A Stress Test for the Global Economy

The fiscal policies of the current US Administration, with its America-first drivers, have deviated from previous Administration’s policies, and provide a stress test to the global economy, according to a recent Bloomberg News article.

Dangers Beneath the Surface
On the surface the news looks good. The International Monetary Fund (IMF) World Economic Outlook is forecasting global growth of about 4% for the next two years. The Bloomberg article, however, suggests that the positive outlook may be misleading. Risks are increasing beneath the surface, it says, and some of these dangers are being created right here in the USA.
These risks include:
Continued Loose Monetary Policy
• Continued Loose Monetary Policy
Unprecedented US Debt
• Unprecedented US Debt
Excessive Fiscal Stimulus via the Recent Tax Cuts
• Excessive Fiscal Stimulus via the Recent Tax Cuts
Trade War Saber Rattling
• Trade War Saber Rattling

Discussion
Monetary policy remains very loose in the US, Europe and in other parts of the world. Global economies, however, have already picked up. Balancing interest-rate rises will stress growth going forward. In the US particularly, recent congressional passing of a major tax cut may excessively stimulate the American economy. Also, as an unpleasant backdrop, the US nation debt continues to shoot up.

Presidents Trump’s aggressive posture regarding trade deals is a critical mix in the overall equation. The threat of trade wars is real, and if realized, could quickly impact the economies of the globe. Only time will tell how these concerns will play out.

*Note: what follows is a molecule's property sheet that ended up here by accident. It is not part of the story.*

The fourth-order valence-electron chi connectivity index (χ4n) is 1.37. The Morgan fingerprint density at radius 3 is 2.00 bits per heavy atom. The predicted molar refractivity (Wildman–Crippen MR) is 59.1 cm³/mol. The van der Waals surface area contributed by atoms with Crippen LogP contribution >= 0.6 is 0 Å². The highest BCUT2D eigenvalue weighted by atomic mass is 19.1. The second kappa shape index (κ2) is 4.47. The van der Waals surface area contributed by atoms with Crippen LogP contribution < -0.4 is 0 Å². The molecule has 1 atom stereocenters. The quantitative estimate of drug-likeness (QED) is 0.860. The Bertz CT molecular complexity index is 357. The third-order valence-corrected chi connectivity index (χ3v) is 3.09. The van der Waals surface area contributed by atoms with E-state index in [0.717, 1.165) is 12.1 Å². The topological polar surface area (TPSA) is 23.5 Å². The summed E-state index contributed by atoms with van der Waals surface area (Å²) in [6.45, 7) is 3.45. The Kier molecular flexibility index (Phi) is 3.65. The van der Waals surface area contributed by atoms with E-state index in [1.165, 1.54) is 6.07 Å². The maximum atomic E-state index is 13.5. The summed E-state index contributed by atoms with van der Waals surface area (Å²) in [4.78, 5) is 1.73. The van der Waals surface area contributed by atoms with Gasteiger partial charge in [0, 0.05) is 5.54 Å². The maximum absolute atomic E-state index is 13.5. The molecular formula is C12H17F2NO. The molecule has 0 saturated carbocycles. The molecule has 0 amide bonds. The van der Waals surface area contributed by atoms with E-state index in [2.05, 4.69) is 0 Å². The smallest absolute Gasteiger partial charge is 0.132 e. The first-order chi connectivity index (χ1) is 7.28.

Oil Exporting Countries Must Diversify

Due to changes in the global economy, oil exporters, especially those in the Middle East, must diversify into other industries in order to survive, states CNBC in a recent article. This is nothing new, but is becoming more urgent.

Countries such as the United Arab Emirates have began changes long time ago. Dubai, for example, has become not only a financial center, but a tourist destination as well. Now, Egypt is looking to make changes. Recently, International Monetary Fund’s leader, Christine Lagarde, praised Egypt for making significant progress with economic reforms. Ms. Lagarde admitted that it will take time before these structural changes take effect and make things better, but they still are needed.

Egyptian economy is now growing at 5 percent a year, a vast improvement from a deep crisis after the Arab Spring. Due to political turmoil and terrorist attacks, tourism has dropped, affecting many people. Back in 2016, IFM provided a $12 billion bailout to the country. There are other encouraging signs. Inflation peaked at 35 percent last July, but is expected to drop to 12 percent this year.

Still, there are many unresolved problems. The country’s population of 90 million continues to rise, making it difficult for the economy to give jobs to all young people. And that can lead to more unrest.

There are encouraging signs from other countries in the region, too. For example, Morocco has been doing fine lately when it comes to economic growth and stability.